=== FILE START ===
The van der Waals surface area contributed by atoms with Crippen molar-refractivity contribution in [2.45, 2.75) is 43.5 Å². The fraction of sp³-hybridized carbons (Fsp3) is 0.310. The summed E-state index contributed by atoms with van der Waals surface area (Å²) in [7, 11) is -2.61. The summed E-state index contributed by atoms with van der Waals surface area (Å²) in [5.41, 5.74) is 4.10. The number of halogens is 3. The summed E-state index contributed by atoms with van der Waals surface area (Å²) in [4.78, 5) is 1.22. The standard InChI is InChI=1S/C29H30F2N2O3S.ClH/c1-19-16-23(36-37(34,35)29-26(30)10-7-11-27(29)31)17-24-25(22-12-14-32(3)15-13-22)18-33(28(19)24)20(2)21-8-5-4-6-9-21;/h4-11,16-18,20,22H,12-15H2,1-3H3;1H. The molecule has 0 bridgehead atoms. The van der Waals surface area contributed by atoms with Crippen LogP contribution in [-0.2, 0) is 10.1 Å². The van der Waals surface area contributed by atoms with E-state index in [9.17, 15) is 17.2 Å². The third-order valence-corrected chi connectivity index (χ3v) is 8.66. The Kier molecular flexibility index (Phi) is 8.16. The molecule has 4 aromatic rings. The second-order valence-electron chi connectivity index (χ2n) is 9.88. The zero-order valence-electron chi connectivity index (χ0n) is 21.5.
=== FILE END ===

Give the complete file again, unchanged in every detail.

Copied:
The van der Waals surface area contributed by atoms with Crippen molar-refractivity contribution in [2.45, 2.75) is 43.5 Å². The fraction of sp³-hybridized carbons (Fsp3) is 0.310. The summed E-state index contributed by atoms with van der Waals surface area (Å²) in [7, 11) is -2.61. The summed E-state index contributed by atoms with van der Waals surface area (Å²) in [5.41, 5.74) is 4.10. The number of halogens is 3. The summed E-state index contributed by atoms with van der Waals surface area (Å²) in [4.78, 5) is 1.22. The standard InChI is InChI=1S/C29H30F2N2O3S.ClH/c1-19-16-23(36-37(34,35)29-26(30)10-7-11-27(29)31)17-24-25(22-12-14-32(3)15-13-22)18-33(28(19)24)20(2)21-8-5-4-6-9-21;/h4-11,16-18,20,22H,12-15H2,1-3H3;1H. The molecule has 0 bridgehead atoms. The van der Waals surface area contributed by atoms with Crippen LogP contribution in [-0.2, 0) is 10.1 Å². The van der Waals surface area contributed by atoms with E-state index in [9.17, 15) is 17.2 Å². The third-order valence-corrected chi connectivity index (χ3v) is 8.66. The Kier molecular flexibility index (Phi) is 8.16. The molecule has 4 aromatic rings. The second-order valence-electron chi connectivity index (χ2n) is 9.88. The zero-order valence-electron chi connectivity index (χ0n) is 21.5.